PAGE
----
November 2002
Volume 2, Issue 7
Free
Vision Sciences Society Annual Meeting Abstract  |   November 2002
The rapid time-course of visual working memory consolidation
Author Affiliations
  • Edward K. Vogel
    University of Oregon, USA
  • Geoffrey F. Woodman
    University of Iowa, USA
  • Steven J. Luck
    University of Iowa, USA
Journal of Vision November 2002, Vol.2, 270. doi:10.1167/2.7.270
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      Edward K. Vogel, Geoffrey F. Woodman, Steven J. Luck; The rapid time-course of visual working memory consolidation. Journal of Vision 2002;2(7):270. doi: 10.1167/2.7.270.

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      © ARVO (1962-2015); The Authors (2016-present)

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Abstract

How long does it take to form a durable representation in visual working memory? Several theorists have proposed that this consolidation process is highly limited in capacity and very slow —taking upwards of 500 ms per item. However, these estimates of the “slow” consolidation process have been inferred from dual-task paradigms, and these paradigms may overestimate the duration of consolidation by including processes other than consolidation. In the present study, we sought to measure the time-course of the encoding process more directly, using a procedure in which consolidation is interrupted at various time points. This procedure allowed us to quantify the rate of information accrual in visual working memory. Specifically, observers performed a variation of a common change detection task, in which they were asked to remember an array of simple objects (colored squares) and compare them with a subsequent array. Shortly after the presentation of the first array, pattern masks were presented at the locations of each of the memory items. The masks were intended to disrupt representations that had not yet been consolidated, and the timing parameters were adjusted so that the initial identification of the squares was not impaired by the masks. Performance on this memory task revealed that encoding larger memory arrays required longer amounts of uninterrupted processing time than smaller arrays to reach asymptotic levels, which supports the general proposal that consolidation is highly capacity limited. However, the specific rate of consolidation was calculated to be near 50 ms per item, which is approximately an order of magnitude faster than previous estimates. These results indicate that forming a durable visual working memory representation is actually a relatively rapid process, and they pose a challenge to “slow” consolidation models.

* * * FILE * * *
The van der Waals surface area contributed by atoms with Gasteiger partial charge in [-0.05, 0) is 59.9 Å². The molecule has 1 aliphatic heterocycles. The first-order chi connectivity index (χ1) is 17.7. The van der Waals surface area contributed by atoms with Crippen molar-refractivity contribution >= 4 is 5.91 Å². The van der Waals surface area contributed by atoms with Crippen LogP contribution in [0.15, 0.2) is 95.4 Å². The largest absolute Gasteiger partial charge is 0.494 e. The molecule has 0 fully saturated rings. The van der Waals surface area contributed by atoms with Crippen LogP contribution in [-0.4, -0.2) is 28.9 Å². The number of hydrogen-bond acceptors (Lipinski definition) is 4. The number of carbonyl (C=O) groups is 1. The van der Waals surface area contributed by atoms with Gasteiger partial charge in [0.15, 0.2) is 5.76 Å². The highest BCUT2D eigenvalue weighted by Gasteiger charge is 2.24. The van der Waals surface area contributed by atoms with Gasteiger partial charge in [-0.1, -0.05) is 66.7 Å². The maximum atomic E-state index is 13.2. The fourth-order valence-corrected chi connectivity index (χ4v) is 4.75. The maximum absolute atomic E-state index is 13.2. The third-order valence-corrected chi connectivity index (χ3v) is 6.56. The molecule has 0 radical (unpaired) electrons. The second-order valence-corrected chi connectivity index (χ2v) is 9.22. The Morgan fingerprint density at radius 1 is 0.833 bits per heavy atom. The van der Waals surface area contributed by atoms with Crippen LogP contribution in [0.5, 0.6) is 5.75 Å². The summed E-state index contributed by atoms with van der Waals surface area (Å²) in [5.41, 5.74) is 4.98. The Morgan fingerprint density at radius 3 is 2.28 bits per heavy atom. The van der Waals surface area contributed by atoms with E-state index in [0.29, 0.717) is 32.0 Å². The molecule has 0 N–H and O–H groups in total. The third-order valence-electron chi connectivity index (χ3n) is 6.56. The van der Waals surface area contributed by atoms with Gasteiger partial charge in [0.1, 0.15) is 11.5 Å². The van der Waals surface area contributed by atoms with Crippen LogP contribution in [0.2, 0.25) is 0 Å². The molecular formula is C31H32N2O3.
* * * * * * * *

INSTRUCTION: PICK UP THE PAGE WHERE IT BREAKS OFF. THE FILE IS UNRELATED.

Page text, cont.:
Vogel, E. K., Woodman, G. F., Luck, S. J.(2002). The rapid time-course of visual working memory consolidation [Abstract]. Journal of Vision, 2( 7): 270, 270a, http://journalofvision.org/2/7/270/, doi:10.1167/2.7.270. [CrossRef]
Footnotes
 This study was supported by grants from the National Institute of Mental Health (MH56877), the National Science Foundation (SBR 98-09126), and the Human Frontier Science Program (RG0136).
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